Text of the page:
does u mean there is no elctric field at gap !!!!!
if yes! isn't electric field at conductor =0 then electric field exist outside conductors then it's electric field at gap !


Quote Quote by NascentOxygen View Post
If you look at the geometry of a motor, you'll see that the air gap exists between the steel poles of the stator and the steel of the rotor. These steel faces are at ground potential; there is not much potential difference across that gap.
how it's ???
why and how the surfaces grounded??


Quote Quote by gerbi View Post
(Thread title) We take care about electric field in electric machines. It's alayzed to provide sufficent degree of protection - by the means of electrical insulation. Insulation system is one of the most important ones - it limits machine design a lot.

Why magnetic and not electric field in the air gap ? First of all, it's electromagnetic field (combination of both electric and magnetic).
What is the puroouse of this whole magnetic core in machine design? Why magnetic core is so much connected to the power of machine (generally, bigger machine=bigger core)? Power is transfered between stator and rotor coils by magnetic flux. Air gap is just one of the elements in this 3D magnetic circuit. Magnetic coupling of coils (or magnets etc.) combined with rotation makes this all a working mechanism.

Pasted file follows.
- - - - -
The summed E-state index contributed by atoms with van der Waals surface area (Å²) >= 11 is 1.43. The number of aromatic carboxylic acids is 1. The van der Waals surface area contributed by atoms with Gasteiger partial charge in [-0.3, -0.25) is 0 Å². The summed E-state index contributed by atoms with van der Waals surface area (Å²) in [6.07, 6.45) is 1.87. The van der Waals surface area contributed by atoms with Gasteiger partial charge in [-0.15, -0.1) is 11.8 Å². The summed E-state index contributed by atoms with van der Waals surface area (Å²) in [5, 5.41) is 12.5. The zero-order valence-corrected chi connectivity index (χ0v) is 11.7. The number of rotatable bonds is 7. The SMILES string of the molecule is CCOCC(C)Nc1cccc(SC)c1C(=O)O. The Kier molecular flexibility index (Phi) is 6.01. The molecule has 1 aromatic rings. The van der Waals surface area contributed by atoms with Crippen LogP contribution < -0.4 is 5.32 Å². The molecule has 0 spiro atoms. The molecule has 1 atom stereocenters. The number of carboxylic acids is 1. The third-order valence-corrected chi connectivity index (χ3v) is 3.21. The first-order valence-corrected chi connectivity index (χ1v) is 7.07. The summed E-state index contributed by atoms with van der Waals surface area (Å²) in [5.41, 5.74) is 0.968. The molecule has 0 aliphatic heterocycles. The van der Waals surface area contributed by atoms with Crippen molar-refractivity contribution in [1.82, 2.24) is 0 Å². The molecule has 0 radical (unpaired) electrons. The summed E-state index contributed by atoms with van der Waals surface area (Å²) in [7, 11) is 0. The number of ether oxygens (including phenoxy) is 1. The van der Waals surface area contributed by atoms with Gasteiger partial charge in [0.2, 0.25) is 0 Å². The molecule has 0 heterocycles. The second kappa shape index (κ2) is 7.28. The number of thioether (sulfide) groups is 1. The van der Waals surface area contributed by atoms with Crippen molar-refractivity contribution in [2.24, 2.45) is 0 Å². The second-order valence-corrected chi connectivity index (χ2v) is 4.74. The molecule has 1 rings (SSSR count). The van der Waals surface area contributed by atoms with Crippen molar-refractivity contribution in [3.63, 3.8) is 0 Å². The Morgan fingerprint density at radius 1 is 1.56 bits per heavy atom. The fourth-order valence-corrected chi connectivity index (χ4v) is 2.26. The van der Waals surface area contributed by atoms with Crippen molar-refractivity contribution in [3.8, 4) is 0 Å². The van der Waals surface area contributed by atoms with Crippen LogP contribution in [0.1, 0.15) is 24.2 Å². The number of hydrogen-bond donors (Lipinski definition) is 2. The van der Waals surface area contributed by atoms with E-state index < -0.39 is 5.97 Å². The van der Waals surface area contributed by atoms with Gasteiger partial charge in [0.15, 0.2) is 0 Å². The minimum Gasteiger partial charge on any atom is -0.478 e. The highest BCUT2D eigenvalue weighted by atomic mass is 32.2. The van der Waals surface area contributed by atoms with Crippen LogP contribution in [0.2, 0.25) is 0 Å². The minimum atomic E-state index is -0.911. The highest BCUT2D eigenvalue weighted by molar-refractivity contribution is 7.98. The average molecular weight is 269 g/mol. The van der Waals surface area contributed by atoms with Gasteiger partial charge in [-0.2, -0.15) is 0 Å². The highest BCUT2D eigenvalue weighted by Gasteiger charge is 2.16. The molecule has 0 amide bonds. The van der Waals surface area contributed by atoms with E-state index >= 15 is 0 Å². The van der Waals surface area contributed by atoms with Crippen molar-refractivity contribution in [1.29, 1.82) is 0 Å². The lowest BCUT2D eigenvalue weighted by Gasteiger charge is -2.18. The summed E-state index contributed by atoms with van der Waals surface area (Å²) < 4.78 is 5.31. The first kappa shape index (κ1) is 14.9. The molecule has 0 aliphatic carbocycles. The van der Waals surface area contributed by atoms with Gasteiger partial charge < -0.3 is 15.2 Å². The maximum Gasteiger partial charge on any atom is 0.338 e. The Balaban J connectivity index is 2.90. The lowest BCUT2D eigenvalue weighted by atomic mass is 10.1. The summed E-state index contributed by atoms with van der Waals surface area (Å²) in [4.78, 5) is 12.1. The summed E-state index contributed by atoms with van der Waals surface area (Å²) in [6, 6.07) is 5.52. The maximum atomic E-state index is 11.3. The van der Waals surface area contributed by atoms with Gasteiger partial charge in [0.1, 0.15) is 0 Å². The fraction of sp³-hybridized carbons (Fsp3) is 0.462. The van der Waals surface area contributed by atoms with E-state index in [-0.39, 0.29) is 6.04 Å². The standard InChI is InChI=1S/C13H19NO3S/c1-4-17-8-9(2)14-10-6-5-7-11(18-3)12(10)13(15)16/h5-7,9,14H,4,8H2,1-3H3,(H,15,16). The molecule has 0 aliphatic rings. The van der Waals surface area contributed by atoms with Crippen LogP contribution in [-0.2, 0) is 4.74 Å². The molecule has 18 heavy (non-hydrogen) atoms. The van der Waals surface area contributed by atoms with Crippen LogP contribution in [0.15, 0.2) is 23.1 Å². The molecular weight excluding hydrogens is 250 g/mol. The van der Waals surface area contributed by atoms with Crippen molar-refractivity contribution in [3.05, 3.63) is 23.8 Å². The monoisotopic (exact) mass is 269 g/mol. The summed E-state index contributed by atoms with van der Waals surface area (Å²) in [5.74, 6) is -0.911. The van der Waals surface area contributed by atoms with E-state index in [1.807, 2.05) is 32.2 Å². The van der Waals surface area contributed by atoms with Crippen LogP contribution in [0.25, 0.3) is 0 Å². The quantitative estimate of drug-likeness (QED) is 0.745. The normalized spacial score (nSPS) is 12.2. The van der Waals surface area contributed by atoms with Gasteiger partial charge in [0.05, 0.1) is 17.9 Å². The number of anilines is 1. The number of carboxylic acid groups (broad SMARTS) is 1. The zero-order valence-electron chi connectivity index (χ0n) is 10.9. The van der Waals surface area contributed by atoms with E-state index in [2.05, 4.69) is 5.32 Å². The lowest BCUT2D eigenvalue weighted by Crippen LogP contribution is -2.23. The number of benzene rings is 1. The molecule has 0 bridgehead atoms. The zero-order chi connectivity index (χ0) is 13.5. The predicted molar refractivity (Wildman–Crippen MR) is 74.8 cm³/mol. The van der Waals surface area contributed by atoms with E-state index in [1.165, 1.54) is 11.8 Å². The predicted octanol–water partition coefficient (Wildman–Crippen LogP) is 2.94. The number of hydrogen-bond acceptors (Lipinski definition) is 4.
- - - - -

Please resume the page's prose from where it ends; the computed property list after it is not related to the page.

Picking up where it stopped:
I didn't understand u
I'am asking about why the electric field doesn't play a role in machines not the insulation
why magnetic flux not electric field
NascentOxygen
#6
Feb13-13, 09:15 AM
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In a motor, it is arranged that the magnetic field can follow a closed path of steel (except for the air gap) to maximize efficiency. For convenience, and for safety, all of that steel is at ground potential. There is no reason for it not to be. The electric conductors are all insulated from the steel, for safety. As a consequence, there exists zero or very slight electric field between areas of steel.
sophiecentaur
#7
Feb13-13, 09:55 AM
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In a normal electric motor, what "gap' is the electric field supposed to develop across and where is there a charge to experience a force due to this field? Any electric fields that might occur inside a magnetic motor will be zero or negligible. What does count, however is the Potential Difference across the terminals of the commutator which defines the Power obtained per Amp of current flowing in it. The actual 'volts per metre' over the length of the armature winding is very low and, in any case, because the windings are in a coil, the net effect of any field will be zero.